Have you ever received a phone call from a number that looks familiar, or similar to your own, and answer the call only to find out that it’s a telemarketer? If so, chances are you’ve been a victim of ANI spoofing.
Better known as Caller ID, ANI stands for Automatic Number Identification in the Telecommuncations industry. ANI spoofing is the act of changing ANI information to a number other than its original form, ususally with the intent to trick consumers. The FCC defines illegal ANI spoofing as deliberately causing any caller identification service to transmit or display misleading or inaccurate caller identification with the intent to defraud, cause harm or wrongfully obtain anything of value.
Is ANI spoofing illegal? Yes, if the intent in doing so is to defraud, cause harm, or wrongly obtain anything of value. Nevertheless, ANI spoofing has flourished with the introduction and growth of IP networks in the telecommunications marketplace which can make it nearly impossible to identify the true source of ANI manipulation. Not long after caller ID was introduced to the world and the internet started to gain popularity, spoofing websites began popping up so that anyone could change caller ID on any phone call. You could send your friend an official call from the White House! It didn’t take long for the fraudsters to figure out how to use that technology to their advantage.
So why spoof caller ID? It is often used to trick someone into revealing personal information to be used for fraudulent activity. Telemarketers also use the method to trick consumers into answering calls they would otherwise ignore. Here are some additional use cases for ANI spoofing:
- Fraudulent companies pose as our financial institutions, the IRS, or the FBI, attempting to extort personal information, credit card numbers, money, even iTunes cards.
- Some questionable companies manipulate caller ID to reflect the same NPA/NXX as the dialed number, counting on us to think it’s a local call and we must therefore know who it is. So we answer. Sometimes the number on the caller ID is an exact reflection of our own phone number, and who doesn’t want to answer that call just out of pure curiousity?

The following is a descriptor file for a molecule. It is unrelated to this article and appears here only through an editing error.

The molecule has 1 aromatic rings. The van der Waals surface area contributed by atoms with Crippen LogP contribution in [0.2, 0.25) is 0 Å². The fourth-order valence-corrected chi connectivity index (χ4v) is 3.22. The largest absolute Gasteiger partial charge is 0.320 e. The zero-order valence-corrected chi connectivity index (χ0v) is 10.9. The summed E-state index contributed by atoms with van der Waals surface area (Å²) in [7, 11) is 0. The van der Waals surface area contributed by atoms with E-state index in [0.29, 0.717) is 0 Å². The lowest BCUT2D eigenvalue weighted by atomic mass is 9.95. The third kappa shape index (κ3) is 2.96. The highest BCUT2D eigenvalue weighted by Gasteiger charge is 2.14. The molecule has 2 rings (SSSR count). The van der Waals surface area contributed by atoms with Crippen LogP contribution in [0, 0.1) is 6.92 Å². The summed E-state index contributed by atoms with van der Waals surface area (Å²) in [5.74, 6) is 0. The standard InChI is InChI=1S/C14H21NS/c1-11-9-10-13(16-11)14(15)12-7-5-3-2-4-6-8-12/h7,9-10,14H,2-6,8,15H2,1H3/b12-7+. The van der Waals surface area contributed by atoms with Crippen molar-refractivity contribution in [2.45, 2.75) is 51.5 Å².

- Immigration officials warn that scammers pose as U.S. Citizenship and Immigration Services or another government agency. Scammers threaten deportation if the called party doesn’t pay. The caller may ask for a social security number, passport number or other personal information.
- Caller ID spoofing has been used in “swatting” attacks, where a caller falsely reports an emergency to public safety with the intent of getting a SWAT team to the site. The caller may report a shooter or hostage situation to which law enforcement would send large presence to the site. SWAT teams have pulled guns out on the innocent, surprised victims and the cost of this response is astronomical.
- ANI spoofing has also been associated with Telephone Denial of Service (TDOS) attacks and traffic pumping through hacked PBXs.
Inteliquent does not engage in any form of illegal ANI spoofing and reports all complaints of such activity to the upstream carriers that included illegal spoofed ANI. However, carriers have an obligation to protect the privacy of their customers and when investigating allegation of illegally spoofed ANI, carriers must consider thorny legal issues as to how to lawfully disclose such information. Moreover, it is the responsibility of each carrier in the call chain to take appropriate action with respect to calls that include illegally spoofed ANI. In many cases the trail goes cold as carriers are unable to keep up with the volume of reports of illegally spoofed ANI, while also addressing call completion issues which are a clear priority over ANI manipulation.